The progress of modern science has been a truly global phenomenon, a fact worth celebrating, just as the technological fruits of science have, to varying degrees, impacted the lives of everyone on the globe.
Scientific breakthroughs have paid no heed to geographic boundaries. Modern algebra owes its origins to 10th century Arabic mathematicians. Around the same time Chinese astronomers recorded an early supernova that formed the Crab Nebula, even when no record of this remarkable object was made in Europe. In spite of the attempts by British astrophysicist Sir Arthur Stanley Eddington to quash the impact of an otherwise unheralded young Indian physicist, Subrahmanyan Chandrasekhar, the latter’s groundbreaking work on stellar evolution altered our picture of stars so significantly that he was later awarded the Nobel Prize for his work.
Nevertheless, the postmodern notion that empirical scientific knowledge is somehow culturally derived, with little or no objective underpinning, has continued to persist in various social science and literary corners of academia far removed from the rush of scientific progress.
Until recently, it seemed inconceivable to imagine that any physical or biological scientists could become so misguided as to argue against the empirical basis of their own fields. But we are living in strange times. This week, the Divisional Dean of Social Sciences at the University of Oregon sent an email to faculty “to encourage you all to attend this exciting presentation!”, by a visiting physicist, which was described as follows:
Title: Scientists vs. Science: Race, Gender, and Anti-Intellectualism in Science
Abstract: Black thought can help us free science from the white supremacist traditions of scientists. Scientists vs. Science will use Black feminist and anti-colonialist analyses to show that white supremacy is a total epistemic system that affects even our most “objective” areas of knowledge production. The talk hinges on the development of the concept of white empiricism, which I introduced to give a name to the way that anti-intellectual white supremacy plays a role in physicists’ analysis of when empirical data is important and what counts as empirical data. This white empiricism shapes both Black women’s (and other) experiences in physics and the actual knowledge produced about physics. Until this is understood and addressed directly, systems of domination will continue to play a major role in the practice of physics.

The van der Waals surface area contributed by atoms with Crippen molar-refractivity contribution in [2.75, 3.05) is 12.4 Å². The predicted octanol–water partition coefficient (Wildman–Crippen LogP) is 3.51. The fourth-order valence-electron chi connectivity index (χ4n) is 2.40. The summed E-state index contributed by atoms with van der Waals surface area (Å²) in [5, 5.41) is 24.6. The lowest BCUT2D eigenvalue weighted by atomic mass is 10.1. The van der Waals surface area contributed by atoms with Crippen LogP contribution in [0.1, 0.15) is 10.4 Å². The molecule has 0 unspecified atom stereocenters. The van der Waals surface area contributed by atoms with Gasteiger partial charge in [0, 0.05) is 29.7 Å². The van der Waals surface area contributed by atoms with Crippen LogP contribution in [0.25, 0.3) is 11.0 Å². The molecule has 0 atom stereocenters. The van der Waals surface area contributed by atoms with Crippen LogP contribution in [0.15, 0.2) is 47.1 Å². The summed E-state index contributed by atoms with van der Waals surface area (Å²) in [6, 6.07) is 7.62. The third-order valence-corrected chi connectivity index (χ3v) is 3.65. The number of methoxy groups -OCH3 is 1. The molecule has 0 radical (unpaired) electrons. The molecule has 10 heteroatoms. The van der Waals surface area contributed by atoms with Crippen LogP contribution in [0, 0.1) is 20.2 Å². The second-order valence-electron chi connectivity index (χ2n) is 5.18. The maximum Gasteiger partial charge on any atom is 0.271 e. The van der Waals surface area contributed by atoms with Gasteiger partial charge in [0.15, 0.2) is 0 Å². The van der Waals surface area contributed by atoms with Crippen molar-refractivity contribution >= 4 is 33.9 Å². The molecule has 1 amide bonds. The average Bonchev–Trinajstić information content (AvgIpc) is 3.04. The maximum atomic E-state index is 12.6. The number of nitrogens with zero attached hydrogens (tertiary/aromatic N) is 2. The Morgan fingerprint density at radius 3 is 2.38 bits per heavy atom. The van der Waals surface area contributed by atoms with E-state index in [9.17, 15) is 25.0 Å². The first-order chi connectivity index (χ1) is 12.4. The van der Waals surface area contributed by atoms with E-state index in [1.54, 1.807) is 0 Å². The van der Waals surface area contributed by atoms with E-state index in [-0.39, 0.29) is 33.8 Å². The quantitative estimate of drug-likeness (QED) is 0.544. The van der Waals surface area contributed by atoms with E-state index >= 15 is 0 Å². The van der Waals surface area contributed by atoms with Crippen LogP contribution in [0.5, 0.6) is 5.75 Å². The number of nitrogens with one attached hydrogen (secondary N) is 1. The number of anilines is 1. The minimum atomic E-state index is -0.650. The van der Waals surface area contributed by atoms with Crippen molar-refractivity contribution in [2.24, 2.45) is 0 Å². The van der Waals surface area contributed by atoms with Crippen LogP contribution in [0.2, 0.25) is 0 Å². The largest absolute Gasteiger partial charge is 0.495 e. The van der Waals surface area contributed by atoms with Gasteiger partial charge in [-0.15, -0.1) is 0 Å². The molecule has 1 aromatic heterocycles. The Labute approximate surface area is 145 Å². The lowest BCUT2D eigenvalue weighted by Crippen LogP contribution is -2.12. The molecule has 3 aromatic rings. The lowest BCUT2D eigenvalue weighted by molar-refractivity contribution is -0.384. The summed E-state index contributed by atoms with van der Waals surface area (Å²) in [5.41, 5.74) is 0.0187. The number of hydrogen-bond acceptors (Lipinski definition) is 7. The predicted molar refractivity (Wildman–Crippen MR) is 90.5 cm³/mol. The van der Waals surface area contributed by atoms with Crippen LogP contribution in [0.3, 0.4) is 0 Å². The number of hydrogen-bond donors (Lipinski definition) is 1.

On its own, this racist nonsense would not deserve remarking on here, even if it does lead one to wonder how its author, who apparently doesn’t understand the empirical basis of her own discipline, could gain an appointment at a physics department. But the response it produced by the administrator at Oregon is more worrisome.
The Dean at U. of O. should know better, being a professor of Anthropology, although his specialization in Folklore and Public Culture suggests he might be particularly sympathetic to arguments that knowledge is culturally or racially derived.
The Dean’s email apparently received wide circulation beyond U. of O. in the academic community. A tweet from Bruce Gilley, who is a professor of Political Science and Public Policy and on the board of the National Association of Scholars saw what the U. of O. Dean had missed, namely that the underlying pretext of the talk was itself racist. As he remarked “Neo-racism is now spreading like wildfire in the academy with the normalization of racist and anti-scientific ‘research’ that freely denigrates people based on their race. This talk below will use ‘black feminist and anti-colonial analysis’ to debunk ‘white empiricisim [sic].'”
Galileo would have discovered four moons of Jupiter with his telescope regardless of his sex or pigment, and DNA is a double helix regardless of whether it was Rosalind Franklin’s crystallography that demonstrated it, or Watson and Crick’s analysis of that empirical data. Empirical evidence is not white, or black, and the term “black theory” makes no intellectual sense.
As it turns out, the U. of O. talk was abruptly cancelled, with no reason given in the announcement. I agree with Professor Gilley’s assessment that, having been announced, a better course would have been to have proceeded with the talk, and allowing those present to then ridicule its premise via intelligent rebuttal.
I wonder however, whether that would have happened, or whether there would have been polite applause, for fear of appearing racist by asking pointed questions. I happened to attend another online talk by this individual, in this case a physics seminar. Each slide shown also included a reference to a different racist incident that had happened in the US. Speaking to other colleagues after the seminar, I wasn’t the only one who questioned the appropriateness of this political commentary from beginning to end in a seminar on dark matter, as would I would have equally squirmed had each slide quoted a different lie uttered by Donald Trump when he was President. Yet none of us spoke up at the time to raise any concerns.
We need to be willing to be more vocal up front in our critical assessment of nonsense emerging in academic science settings. In more reasonable times, this nonsense would never have passed the selection criteria applied by seminar organizers in any serious academic department in the first place. In current times, such gibberish instead helps promote a dangerously distorted view of science that can fall upon receptive ears among even senior academic administrators.
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